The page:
Feb 2001
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February 17, 2001

Settling back into Nigeria poses numerous challenges that cultivate our patience and remind us of our need to maintain our perspective. To illustrate, let me describe the process of simply renewing our car registration and driver’s licenses.  Outside the registration office, an officer carefully filled out my invoice with the payment details.  He directed me to another building to make payment (because of rampant corruption, the person who writes the invoice is never the same one collecting the money).  After paying, they gave me the driver’s license renewal forms, requiring passport photographs and fingerprints.  Interestingly, an eye exam is not required to drive in Nigeria.

The following day, equipped with new passport photos and our completed forms in duplicate, I returned ready for our driver’s licenses.  Only after making another payment to process the forms was I informed I also needed photocopies of the licenses we were renewing.  Driving into town to make photocopies, I discovered the city voltage was inadequate to run the photocopier.  When finally able to acquire copies, I returned to finish the process.  The woman I needed to see was “in a meeting.  Come back later.”  Returning the next day, I was able to give her the copies of our licenses, but the vehicle inspection officer who needed to sign our licenses was “not on seat” (the Nigerian expression for not being at work).  “Come back later,” was the now familiar mantra.  Incidentally, the vehicle inspection officer also certifies cars as “roadworthy:” functioning lights, horn (a horn is indeed critical in Nigeria), a fire extinguisher, and reflectors to place on the road to signal car trouble.  However, when I registered our car, the roadworthy certificate came pre-signed, and no inspection was actually performed!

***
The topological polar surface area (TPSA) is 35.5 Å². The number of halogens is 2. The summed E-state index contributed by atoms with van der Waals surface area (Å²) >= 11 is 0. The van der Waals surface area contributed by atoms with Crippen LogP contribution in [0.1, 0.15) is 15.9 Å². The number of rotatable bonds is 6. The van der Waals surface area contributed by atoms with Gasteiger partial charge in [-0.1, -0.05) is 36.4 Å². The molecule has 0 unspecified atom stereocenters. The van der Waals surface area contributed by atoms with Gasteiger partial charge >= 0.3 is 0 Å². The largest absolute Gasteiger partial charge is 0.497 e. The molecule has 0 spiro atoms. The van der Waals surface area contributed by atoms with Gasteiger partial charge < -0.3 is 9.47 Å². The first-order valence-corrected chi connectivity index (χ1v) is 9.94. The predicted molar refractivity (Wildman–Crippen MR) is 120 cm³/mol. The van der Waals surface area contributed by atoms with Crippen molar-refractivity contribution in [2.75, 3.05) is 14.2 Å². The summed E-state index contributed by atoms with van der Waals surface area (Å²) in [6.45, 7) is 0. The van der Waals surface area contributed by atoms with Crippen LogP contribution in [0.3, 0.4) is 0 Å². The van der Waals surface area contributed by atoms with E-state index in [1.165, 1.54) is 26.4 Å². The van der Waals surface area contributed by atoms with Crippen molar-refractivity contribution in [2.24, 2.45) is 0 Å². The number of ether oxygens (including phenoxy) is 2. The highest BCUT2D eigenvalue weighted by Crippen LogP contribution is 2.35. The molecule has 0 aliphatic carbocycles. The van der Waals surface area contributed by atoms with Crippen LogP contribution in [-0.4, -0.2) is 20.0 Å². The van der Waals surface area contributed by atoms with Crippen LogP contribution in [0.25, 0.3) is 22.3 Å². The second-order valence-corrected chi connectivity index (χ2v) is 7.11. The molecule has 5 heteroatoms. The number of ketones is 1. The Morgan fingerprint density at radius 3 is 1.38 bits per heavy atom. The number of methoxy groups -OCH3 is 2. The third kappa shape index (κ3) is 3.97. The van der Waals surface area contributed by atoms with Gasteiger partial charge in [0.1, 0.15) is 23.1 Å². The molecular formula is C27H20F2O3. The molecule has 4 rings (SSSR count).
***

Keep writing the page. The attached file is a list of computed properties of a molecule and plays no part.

Finally collecting the signed drivers licenses on my fifth visit, I was told, “Come back later for the plastic ones. The machine that makes the plastic licenses is broken.”  “How long has it been broken?” I asked. Having lived in Nigeria for 12 years, I anticipated the answer.  “Two years,” came the reply.  Maybe when I go through the same process again next January, our plastic licenses for this year will be ready!

In closing, we would like to sincerely thank you for your generosity.  During our time in the U.S., we discovered all of the new monthly support to meet our goal.  We’ve also received generous gifts toward the purchase of a generator.  I’ll leave the story about our phone (which still doesn’t work) for another time.

Serving our Lord together with you,

Tom & Rosie